7 things you need to know
about summer camp
7 things you need to know
about summer camp

Dean Stotz's go-to tips for maximizing your summer camp experience

With 41 years of experience directing the Stanford Baseball Camps and 37 years coaching at Stanford, Dean Stotz is nationally recognized as one of the top evaluators of baseball talent in the country.

Here are his go-to tips for maximizing your experience at baseball camp:

  1. Baseball camps and showcases are NOT the same thing. At a showcase, coaches or scouts may see hundreds of players each do a few repetitions of fielding, batting, and pitching drills. Athletes who stand out at showcases are those who have a specific dynamic, such as power-hitting or exceptional speed. The reality is that 90% of athletes don't fall into that scheme. Baseball camps, on the other hand, allow coaches to see more repetitions from each athlete (i.e., field 150 ground balls over three days, versus 20 at a shorter showcase) and develop a greater appreciation for their overall talents. 
  2. Ask the hard questions when choosing a camp. To ensure you?re making the most of your investment in baseball camp, it's important to find out if colleges are actually gathering players from your camp of interest. Ask for specific examples of athletes who have created college opportunities out of the camp. If you're targeting specific schools, ask how many current players on their roster attended the camp.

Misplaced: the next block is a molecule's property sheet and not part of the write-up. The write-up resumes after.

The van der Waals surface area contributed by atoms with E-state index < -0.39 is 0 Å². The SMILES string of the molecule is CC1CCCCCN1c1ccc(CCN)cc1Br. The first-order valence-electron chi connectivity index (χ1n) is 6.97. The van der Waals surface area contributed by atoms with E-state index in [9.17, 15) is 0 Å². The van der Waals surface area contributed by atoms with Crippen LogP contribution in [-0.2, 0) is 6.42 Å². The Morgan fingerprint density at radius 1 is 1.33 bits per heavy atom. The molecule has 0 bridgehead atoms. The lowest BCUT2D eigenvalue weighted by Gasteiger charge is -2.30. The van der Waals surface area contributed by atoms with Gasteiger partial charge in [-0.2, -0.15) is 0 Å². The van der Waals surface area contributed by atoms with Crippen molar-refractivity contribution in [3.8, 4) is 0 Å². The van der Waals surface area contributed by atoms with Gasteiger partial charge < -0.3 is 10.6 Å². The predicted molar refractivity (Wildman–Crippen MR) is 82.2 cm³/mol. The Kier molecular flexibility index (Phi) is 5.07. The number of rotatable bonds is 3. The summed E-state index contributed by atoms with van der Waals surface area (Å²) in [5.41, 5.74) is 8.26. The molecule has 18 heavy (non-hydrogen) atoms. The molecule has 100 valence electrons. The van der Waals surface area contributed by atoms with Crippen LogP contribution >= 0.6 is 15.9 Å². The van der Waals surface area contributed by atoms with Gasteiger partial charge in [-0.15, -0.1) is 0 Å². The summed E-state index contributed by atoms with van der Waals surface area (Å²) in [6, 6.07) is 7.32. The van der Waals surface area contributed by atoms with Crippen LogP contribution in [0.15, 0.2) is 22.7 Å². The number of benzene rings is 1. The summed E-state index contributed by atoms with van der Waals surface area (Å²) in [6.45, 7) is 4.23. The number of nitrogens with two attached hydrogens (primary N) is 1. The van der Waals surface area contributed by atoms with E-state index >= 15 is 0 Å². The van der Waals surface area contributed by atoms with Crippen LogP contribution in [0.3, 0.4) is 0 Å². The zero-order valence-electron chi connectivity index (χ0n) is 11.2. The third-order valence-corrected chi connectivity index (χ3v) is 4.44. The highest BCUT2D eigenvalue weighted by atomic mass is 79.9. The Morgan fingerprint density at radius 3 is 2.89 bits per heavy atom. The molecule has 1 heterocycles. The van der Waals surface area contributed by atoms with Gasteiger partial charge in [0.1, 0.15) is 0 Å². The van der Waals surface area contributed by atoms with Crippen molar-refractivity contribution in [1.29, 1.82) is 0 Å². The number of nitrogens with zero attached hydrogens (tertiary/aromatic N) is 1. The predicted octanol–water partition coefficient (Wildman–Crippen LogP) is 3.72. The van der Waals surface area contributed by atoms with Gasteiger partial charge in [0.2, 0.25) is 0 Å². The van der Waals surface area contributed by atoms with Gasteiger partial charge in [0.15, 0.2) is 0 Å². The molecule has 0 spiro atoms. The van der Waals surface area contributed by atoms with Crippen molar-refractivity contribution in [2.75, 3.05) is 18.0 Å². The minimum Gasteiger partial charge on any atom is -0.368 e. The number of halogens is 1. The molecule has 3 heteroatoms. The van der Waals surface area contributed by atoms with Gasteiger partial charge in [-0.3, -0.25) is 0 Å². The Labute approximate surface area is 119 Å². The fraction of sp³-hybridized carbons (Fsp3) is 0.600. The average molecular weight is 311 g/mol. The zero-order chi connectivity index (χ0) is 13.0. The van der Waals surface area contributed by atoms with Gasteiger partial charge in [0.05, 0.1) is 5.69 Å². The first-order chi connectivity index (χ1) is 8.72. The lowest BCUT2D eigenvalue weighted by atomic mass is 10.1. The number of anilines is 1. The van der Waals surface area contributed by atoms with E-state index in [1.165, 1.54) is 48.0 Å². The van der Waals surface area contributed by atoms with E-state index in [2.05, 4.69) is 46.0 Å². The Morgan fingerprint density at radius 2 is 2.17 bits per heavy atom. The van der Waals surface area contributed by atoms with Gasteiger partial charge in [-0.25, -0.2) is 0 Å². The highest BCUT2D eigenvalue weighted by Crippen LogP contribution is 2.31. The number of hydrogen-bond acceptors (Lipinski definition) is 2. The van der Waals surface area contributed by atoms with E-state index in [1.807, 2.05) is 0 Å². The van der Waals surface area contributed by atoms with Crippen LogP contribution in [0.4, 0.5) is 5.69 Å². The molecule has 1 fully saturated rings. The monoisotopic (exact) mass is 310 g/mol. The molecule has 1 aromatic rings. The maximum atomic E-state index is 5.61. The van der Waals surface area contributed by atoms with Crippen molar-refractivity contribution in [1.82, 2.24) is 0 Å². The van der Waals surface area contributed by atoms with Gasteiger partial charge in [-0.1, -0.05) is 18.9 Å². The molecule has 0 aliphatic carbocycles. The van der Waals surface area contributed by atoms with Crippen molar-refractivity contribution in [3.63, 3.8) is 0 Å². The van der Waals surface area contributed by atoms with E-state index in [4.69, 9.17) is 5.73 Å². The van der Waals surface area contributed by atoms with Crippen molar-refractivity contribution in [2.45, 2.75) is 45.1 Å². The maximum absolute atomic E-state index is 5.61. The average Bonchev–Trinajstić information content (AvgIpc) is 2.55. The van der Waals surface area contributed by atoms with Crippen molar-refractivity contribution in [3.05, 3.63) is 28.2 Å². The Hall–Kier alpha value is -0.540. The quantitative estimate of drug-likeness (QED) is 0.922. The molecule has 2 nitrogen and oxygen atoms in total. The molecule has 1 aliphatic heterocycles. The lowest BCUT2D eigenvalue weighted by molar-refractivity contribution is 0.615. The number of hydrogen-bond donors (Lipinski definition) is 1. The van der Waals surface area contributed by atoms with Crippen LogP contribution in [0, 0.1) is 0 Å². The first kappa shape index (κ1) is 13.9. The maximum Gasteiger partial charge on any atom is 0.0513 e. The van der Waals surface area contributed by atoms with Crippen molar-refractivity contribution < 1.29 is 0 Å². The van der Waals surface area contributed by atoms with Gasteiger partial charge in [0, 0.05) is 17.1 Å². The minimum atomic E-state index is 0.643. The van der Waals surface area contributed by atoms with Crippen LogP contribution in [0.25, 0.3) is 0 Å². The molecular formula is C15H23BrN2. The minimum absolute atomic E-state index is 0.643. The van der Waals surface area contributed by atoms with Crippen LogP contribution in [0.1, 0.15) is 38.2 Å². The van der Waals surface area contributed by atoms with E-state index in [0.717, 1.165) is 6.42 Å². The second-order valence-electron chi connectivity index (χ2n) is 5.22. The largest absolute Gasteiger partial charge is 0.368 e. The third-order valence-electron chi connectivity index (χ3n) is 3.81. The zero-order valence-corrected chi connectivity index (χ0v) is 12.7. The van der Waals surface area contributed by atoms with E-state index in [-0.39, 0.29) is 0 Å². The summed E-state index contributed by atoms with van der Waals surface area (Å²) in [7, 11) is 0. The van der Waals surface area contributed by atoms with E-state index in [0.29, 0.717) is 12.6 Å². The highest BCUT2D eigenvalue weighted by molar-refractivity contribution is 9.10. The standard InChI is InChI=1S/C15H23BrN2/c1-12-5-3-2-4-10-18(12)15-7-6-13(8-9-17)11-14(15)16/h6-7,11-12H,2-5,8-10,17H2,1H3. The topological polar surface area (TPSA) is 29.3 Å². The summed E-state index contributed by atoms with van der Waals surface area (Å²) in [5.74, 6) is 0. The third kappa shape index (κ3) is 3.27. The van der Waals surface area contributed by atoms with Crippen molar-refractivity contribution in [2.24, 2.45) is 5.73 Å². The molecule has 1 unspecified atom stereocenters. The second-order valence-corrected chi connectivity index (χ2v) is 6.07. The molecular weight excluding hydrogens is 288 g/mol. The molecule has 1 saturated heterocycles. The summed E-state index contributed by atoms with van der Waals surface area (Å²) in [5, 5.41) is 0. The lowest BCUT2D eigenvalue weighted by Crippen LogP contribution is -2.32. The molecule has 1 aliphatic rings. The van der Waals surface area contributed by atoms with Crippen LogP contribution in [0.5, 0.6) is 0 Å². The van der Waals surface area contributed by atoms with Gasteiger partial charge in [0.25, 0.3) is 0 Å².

3. Stay motivated and engaged at camp. If there are scouts or coaches watching you, we are looking to see if you're fully engaged in the process and putting forth your best 1) effort, 2) attitude, 3) hustle, and 4) enthusiasm. These factors tell us everything we need to know about whether or not you actually enjoy baseball and if we will enjoy coaching you. It's not just about skills alone; baseball is a long season and you have to stay motivated. 
  4. Demonstrate great relationships. How do you engage with your teammates at camp, even though you don't know them well? Scouts and coaches want to see what kind of team player you are and look for those who are not threatened by someone else doing well. We also notice your relationship with your parents, because your respect for authority speaks volumes about why type of player you'll be. 
  5. Standing out is great, but do it the right way. Separate yourself from your peers by making people notice you in a respectful, energetic, and enthusiastic way. Coaches are looking for who picks up a piece of trash and throws it away. We watch to see if you take a few anticipatory steps to back up a teammate on an easy throw in case the ball gets by him. 
  6. Here's another example: I always send an introductory survey to athletes when they sign up for camp. It takes no more than 10 minutes to complete, with easy questions like, What is your coach's name, and What summer team do you play on. Many players wait weeks to complete it, or they don't bother filling it out at all. Sometimes it's little things like completing an assignment quickly that separate you from the rest of the pack.
  7. Focus on your action and less on the results. Campers often think a coach will like them because they got three hits or dislike them because they struck out three times. In reality, coaches are looking for the mechanics of a swing. Hits are important, but we are equally as concerned with your technique.